Close up Hands Tea x

Sit a bit and hear some observational stories I’ve been steeping.

“Do not breathe, simply to exist.”

Those were among the last words of one of the greatest American poets of all time.  He began writing poetry at the age of three and in the time he was given here on earth, he managed to create enough material for seven books, all New York Times bestsellers.   In his life he was an advocate for peace, a motivational speaker and one of the youngest people to lobby on Capitol Hill not for one, but many causes.  The wise words he spoke with his final breaths were uttered when he was two months shy of his 14th birthday and his body could no longer fight the disease of muscular dystrophy.  In a life taken much too soon, Mattie J.T. Stepanek knew more about living, and the importance of being, than many will ever come to understand even if they are gifted with multiple decades. 


At his funeral, President Jimmy Carter cited this teenager as the most extraordinary person he’d ever known, even above “kings and queens, presidents and prime ministers.”  He reminded those in attendance, an audience that included Oprah Winfrey, Mattie wanted to be remembered as “a poet, a peacemaker, and a philosopher who played.”


Mattie’s primary philosophy was that he believed that each and every one of us has a “reason for being” and that everyone has a special gift to be shared with others.  The works of poetry that Mattie gave the world were all about what he called Heartsongs which he described as “your message, what you feel you need to do.”  It was important to him, in the time he was given, to help others “think about their lives, their spirits and their futures…to help them hear their heartsongs again.”


According to Jeni Stepanek, Mattie’s mother (who also has muscular dystrophy), his final sentence included a challenge to her with the words: Do not breathe, simply to exist.  With all of the spiritual dogma available, would it not behoove us as human beings simply to begin with that?  The first gift you receive when you enter this world is the ability to draw breath and it is with your last that your visit here is over.  For many, it is one of the most mindless things they do, something taken for granted day in and day out, yet without it – we cease to be.


Standing at the edge of the ocean with my eyes closed, the sound of the waves crashing and retreating feels as though I might be listening to the universe breathe.  Inhale, exhale, inhale, exhale…  It is not lost on me that nearly three-quarters of the planet is covered in salt water and that our bodies are made up of anywhere from 55% to 78% of the same stuff.  For me, it is nature’s not-so-subtle reminder of what’s really important, what is critical to our existence: hydration and respiration.  Most doctors believe you can go up to eight weeks without food, but it is a fact that you can survive only a few days without water but only minutes without oxygen, as breathing is vital to our existence.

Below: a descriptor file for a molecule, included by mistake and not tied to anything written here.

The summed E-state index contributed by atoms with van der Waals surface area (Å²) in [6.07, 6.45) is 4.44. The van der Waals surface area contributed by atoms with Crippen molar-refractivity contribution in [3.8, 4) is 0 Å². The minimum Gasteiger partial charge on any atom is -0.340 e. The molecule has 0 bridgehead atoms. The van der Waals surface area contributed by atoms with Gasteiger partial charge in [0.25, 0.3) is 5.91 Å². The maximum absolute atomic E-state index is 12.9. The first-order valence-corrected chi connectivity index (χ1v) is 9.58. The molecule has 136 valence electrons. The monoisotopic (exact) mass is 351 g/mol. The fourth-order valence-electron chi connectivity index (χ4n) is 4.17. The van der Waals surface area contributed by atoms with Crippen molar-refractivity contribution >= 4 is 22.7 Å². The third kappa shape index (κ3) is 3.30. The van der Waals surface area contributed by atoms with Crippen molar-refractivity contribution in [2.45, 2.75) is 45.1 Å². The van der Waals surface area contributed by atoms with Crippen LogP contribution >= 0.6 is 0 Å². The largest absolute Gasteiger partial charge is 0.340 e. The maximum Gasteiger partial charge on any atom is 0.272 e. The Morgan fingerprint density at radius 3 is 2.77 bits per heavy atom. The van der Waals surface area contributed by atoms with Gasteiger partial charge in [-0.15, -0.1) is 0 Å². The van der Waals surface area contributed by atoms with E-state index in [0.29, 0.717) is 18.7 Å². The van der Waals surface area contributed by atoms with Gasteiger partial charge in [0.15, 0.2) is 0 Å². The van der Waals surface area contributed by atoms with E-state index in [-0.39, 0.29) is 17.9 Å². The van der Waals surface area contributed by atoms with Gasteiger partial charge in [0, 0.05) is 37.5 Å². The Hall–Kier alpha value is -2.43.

But for Mattie Stepanek, he believed that just breathing isn’t enough.  I have to agree.  We have a responsibility to use each breath we are given with a sense of purpose.  In those six words: Do not breathe, simply to exist – an insightful young man gave us the foundation on which to build a meaningful existence.  From that simple base, we have the ability to expand and add to our life, and the lives of others with the remaining breaths we are given.  However many they may be.  Elizabeth Barrett Browning wrote, “He lives most life whoever breathes most air.”  Not to step on Liz’s toes, but if I could add a codicil to that quote, I might say that the person who fully appreciates and uses the breaths they are allotted, are the ones who receive the most out of the life they live.  As for me, I would like to try and remember to not breathe, simply to exist.  I encourage you to do the same.


To learn more about Mattie and his amazing body of work visit 


Peace is possible…it can begin simply, over a game of chess and a cup of tea.” — Mattie J.T. Stepanek

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